Proactive community services could reduce use of psychiatric emergency department by people with learning disabilities


Researchers in Canada working with people with learning disabilities and mental health problems set out in this study to understand what happens when such individuals experience a psychiatric emergency. They looked at the experience of those people living with their families when such emergencies occurred, to consider what additional services families might need, including going to the emergency department (ED). The aim of the study was to identify the factors associated with use of the emergency department in 192 individuals who lived with family and experienced a psychiatric crisis.

They found that presence of psychiatric symptoms; a mild level of learning disability (as opposed to severe) a history of behaviour problems, psychiatric hospitalisation and history of use of the emergency department and a recent history of negative life events were all related to the use of the ED.

The authors believe that a better understanding of the factors that contribute to ED use might help to better develop services that work proactively to prevent visits to the ED when possible.

Individuals With Intellectual Disabilities Who Live With Family and Experience Psychiatric Crisis: Who Uses the Emergency Department and Who Stays Home? Weiss, J et al, in Journal of Mental Health Research in Intellectual Disabilities, 4, 3, 158-171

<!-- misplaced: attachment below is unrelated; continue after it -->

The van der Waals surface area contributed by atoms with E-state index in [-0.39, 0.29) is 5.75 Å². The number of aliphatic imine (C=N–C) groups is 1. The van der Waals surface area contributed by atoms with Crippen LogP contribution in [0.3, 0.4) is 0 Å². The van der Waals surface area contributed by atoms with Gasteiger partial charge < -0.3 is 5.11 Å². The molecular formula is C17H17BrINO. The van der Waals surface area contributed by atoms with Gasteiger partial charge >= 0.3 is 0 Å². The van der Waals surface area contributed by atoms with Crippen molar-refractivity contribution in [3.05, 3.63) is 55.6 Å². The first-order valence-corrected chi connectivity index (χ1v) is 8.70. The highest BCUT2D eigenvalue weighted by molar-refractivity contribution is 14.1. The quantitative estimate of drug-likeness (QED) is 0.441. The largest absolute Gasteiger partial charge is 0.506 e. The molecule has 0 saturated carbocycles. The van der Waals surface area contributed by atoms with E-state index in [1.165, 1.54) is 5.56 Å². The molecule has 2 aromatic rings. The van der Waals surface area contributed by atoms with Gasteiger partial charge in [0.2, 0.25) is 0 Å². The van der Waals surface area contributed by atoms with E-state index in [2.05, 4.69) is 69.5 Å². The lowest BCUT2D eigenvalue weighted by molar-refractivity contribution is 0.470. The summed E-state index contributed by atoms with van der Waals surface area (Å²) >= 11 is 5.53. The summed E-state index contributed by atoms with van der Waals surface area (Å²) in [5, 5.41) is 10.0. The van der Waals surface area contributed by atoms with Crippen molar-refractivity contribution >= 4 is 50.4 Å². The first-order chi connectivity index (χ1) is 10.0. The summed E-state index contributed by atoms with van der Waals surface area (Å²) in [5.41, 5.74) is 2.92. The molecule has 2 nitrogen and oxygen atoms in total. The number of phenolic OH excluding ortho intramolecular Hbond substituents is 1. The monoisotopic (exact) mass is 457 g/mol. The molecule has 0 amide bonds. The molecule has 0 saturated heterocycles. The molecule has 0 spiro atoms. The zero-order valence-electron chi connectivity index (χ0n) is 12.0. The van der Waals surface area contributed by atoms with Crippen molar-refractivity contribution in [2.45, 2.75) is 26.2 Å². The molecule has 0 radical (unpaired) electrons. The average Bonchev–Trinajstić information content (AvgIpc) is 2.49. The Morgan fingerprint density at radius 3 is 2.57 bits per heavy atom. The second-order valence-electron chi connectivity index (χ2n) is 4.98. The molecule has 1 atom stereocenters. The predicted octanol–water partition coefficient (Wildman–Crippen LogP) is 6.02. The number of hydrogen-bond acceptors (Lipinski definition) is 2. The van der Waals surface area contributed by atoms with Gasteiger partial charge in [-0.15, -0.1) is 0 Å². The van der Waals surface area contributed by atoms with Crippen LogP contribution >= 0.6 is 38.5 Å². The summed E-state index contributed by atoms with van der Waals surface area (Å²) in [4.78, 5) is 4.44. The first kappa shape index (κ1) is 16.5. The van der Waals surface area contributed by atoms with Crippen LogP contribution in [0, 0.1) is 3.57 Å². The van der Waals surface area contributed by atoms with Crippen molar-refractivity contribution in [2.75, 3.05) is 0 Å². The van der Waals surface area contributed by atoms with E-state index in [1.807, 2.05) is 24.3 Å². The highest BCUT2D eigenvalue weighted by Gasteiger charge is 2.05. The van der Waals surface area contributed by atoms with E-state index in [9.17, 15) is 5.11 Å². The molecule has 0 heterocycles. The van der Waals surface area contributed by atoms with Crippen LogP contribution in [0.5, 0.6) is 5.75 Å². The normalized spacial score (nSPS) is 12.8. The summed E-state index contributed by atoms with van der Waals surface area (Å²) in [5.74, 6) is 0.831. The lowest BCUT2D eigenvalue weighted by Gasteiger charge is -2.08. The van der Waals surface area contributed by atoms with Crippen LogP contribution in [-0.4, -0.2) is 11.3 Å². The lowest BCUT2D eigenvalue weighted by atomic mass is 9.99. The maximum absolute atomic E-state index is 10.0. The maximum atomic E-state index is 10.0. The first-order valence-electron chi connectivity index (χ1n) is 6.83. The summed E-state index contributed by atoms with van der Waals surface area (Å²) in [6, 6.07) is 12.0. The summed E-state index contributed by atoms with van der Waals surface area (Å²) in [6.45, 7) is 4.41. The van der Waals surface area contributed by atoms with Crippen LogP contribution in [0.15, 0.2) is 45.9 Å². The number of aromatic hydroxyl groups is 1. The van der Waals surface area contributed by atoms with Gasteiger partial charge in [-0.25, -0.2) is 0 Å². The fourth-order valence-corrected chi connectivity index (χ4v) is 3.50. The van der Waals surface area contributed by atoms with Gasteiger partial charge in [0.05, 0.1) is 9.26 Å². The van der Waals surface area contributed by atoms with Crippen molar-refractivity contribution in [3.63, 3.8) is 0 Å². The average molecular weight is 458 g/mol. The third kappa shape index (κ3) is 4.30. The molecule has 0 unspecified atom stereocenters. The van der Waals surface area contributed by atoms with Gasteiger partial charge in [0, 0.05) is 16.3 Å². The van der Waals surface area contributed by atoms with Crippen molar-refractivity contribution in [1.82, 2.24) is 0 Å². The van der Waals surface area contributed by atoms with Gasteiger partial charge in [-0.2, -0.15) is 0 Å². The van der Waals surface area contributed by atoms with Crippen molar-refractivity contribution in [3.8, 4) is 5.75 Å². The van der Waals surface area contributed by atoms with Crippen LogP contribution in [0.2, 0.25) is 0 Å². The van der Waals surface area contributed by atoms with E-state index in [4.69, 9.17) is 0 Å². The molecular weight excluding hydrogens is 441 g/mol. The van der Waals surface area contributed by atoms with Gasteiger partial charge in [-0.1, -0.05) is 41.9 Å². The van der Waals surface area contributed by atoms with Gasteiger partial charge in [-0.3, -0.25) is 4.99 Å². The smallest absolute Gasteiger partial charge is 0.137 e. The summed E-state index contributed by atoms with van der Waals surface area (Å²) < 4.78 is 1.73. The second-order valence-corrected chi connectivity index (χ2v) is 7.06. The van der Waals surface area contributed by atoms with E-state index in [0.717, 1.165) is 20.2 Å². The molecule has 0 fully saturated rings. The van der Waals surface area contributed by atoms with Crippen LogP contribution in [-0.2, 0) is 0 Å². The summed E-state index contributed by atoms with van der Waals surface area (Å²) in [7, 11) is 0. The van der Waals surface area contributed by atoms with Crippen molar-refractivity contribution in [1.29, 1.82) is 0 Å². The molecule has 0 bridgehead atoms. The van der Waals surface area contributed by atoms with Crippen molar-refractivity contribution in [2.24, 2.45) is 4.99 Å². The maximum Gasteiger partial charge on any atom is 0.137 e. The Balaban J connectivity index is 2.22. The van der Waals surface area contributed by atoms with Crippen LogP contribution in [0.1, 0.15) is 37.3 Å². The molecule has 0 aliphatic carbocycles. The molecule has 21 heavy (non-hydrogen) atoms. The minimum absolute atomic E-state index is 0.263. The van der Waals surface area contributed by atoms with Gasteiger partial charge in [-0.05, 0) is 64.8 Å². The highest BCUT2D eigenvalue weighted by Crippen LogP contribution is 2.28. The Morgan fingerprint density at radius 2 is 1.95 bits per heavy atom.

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John Northfield

After qualifying as a social worker, John worked in community learning disability teams before getting involved in a number of long-stay hospital closure programmes, working to develop individual plans for people moving into their own homes. He worked for BILD, helping to develop the Quality Network and was editorial lead for the NHS electronic library learning disabilities specialist collection. This led him to found the Learning Disabilities Elf site with Andre Tomlin as a way of making the evidence accessible to practitioners in health and social care. Most recently he has worked as part of Mencap's national quality team and also been involved in a number of national website developments, including the General Medical Council's learning disabilities site.

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